‘Stubborn’ Woods accepts current ‘lack of mobility’ but feels he can still win -

‘Stubborn’ Woods accepts current ‘lack of mobility’ but feels he can still win

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Masters champion Tiger Woods of the United States speaks to members of the media in a pre-event press conference during practice round 2 at Augusta National Golf Club, Tuesday, April 4, 2023.

From V Krishnaswamy in Augusta, US

 AUGUSTA, Ga: Stubborn is how Tiger Woods described himself on the eve of his 25th Masters, a tournament he has won five times between 1997 and 2019. Even though he was happy to have made the cut last year overcoming so many physical hurdles, he yearns to win it once more and join Jack Nicklaus at the summit with six Green Jackets.

Woods will go on Thursday with Viktor Hovland, the young Norwegian, who has twice won his tournament, the Hero World Challenge in the Bahamas, and received the Trophy from the legend himself. Now they will play together in three threesome that includes Xander Schauffele.

Woods has played just once this year, three times in 2022 and that was all at the Majors, including the 2022 Masters. He even missed his own event, the Hero World Challenge, pulling out a day before the start.

In 2022, he made the cut at Augusta and called ‘the finishing four rounds’ as a small victory by itself, because of his troubles while walking post injuries and accidents.

At the Masters last year Woods has indicated that he would not be there unless he thought he had a good chance of winning the tournament. It may have changed a lot, for he said, “Well, it’s different. I didn’t win the tournament, but for me to be able to come back and play was a small victory in itself. Yeah, I still would have liked to have gotten the W, but I didn’t, but I think I got my own smaller version of that, to be able to come back and just be able to play. I had a little time off there before; I had not played in a while. I know the golf course and I know where to miss and I know where to hit it. I was able to do that and somehow shoot under par and make it to the weekend. It was a little tough on that Saturday.”

Comparing 2022 and 2023, he said, “I think my game is better than it was last year at this particular time. I think my endurance is better. But it aches a little bit more than it did last year just because at that particular time when I came back, I really had not pushed it that often. And I had a little window in which I did push it and was able to come back. Fast-forwarding, I didn’t really play a whole lot afterwards. Took a little bit to recover from the event.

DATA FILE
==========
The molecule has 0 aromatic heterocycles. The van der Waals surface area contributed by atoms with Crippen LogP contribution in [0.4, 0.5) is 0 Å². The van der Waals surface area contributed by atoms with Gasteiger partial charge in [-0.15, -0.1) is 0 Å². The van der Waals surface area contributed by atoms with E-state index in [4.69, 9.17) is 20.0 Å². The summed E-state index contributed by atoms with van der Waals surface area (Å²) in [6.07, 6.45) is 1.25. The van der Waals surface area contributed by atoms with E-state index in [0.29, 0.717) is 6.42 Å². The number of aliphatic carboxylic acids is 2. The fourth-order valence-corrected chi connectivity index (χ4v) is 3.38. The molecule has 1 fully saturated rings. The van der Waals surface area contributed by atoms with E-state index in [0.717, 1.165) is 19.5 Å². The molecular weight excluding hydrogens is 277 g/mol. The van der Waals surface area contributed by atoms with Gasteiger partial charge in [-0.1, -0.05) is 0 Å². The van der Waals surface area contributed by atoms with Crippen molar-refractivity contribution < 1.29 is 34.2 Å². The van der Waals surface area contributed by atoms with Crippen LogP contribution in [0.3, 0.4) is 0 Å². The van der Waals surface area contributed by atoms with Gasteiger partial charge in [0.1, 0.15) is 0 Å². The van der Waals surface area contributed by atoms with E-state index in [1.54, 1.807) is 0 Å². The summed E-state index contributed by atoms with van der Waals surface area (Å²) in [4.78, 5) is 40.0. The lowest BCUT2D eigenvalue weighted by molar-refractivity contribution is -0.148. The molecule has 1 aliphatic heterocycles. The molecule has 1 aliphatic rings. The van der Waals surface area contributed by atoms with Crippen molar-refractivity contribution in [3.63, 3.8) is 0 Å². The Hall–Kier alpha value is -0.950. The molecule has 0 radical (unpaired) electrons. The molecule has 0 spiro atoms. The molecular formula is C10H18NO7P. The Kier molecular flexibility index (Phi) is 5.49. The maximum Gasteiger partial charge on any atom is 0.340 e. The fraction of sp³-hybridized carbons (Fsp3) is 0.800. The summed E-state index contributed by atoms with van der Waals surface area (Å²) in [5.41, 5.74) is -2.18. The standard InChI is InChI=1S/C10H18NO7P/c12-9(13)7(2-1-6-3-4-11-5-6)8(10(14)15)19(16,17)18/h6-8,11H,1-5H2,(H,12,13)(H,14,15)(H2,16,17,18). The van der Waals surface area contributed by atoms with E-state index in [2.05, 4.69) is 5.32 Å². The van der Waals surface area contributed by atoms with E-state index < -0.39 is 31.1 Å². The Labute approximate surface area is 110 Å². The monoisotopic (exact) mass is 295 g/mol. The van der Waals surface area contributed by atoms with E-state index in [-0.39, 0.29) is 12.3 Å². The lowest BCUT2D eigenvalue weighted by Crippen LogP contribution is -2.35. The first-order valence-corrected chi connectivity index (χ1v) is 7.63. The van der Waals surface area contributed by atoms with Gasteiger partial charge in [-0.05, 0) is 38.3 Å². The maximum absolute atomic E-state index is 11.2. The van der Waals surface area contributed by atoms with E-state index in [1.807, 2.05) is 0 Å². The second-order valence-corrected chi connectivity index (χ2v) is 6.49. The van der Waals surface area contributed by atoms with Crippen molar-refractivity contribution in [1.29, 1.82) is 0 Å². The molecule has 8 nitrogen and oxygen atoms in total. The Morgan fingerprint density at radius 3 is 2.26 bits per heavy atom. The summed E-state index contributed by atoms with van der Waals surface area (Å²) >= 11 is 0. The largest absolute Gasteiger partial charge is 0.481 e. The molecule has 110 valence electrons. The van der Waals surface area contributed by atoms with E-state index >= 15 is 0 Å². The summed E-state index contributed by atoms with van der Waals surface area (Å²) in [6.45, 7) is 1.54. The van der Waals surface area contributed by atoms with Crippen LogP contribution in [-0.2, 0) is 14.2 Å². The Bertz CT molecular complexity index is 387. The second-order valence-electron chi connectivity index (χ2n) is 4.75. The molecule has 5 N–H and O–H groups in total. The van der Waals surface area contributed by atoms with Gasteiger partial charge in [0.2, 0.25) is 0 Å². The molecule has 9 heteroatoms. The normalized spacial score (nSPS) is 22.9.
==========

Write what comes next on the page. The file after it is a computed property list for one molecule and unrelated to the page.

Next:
I played in February at L.A. and then took a little time off before getting ready for this. You know, I just have to be cognizant of how much I can push it. Like Rory was saying, I can hit a lot of shots but the difficulty for me is going to be the walking going forward. It is what it is. I wish it could be easier.”

Asked what has helped him overcome all the hurdles that he has come across in his career, Woods shot, “Stubbornness. Yeah, you guys have seen me. I’m a little on the stubborn side. I believe in hard work, and I believe in getting out there and getting out of it what you put into it. I’ve worked very hard throughout my career and in my craft; I’ve always loved it.

“I’ve certainly had my share of adversity physically and had multiple surgeries and I’ve had to come back and work through that. You know, those were tough. They were never easy. But it’s just the overall desire to win has always been there, and I’ve always worked at it and believed in what I could do.”

Woods is not sure how long he will continue to come to the Masters, where he is loved. He said, “I don’t know how many more I have in me. I know more guys on the Champions Tour than I do the regular tour.”

“The overall desire to win has always been there,” Woods said. “And I’ve always worked at it and believed in what I could do.”

He has pushed himself getting ready for the Masters. “I’ve been able to re-create a lot of the chip shots at home in my backyard, or I’m at Medalist (golf course) hitting balls off the side of lies,” said Woods. “I’m trying to simulate shots and rehearsing again and again each and every flag location, each and every shot I would possibly hit.”

He went on, “I’m very lucky to have this leg; it’s mine. Yes, it has been altered and there’s some hardware in there, but it’s still mine. It has been tough and will always be tough. The ability and endurance of what my leg will do going forward will never be the same. I understand that. That’s why I can’t prepare and play as many tournaments as I like, but that’s my future, and that’s OK. I’m OK with that.”

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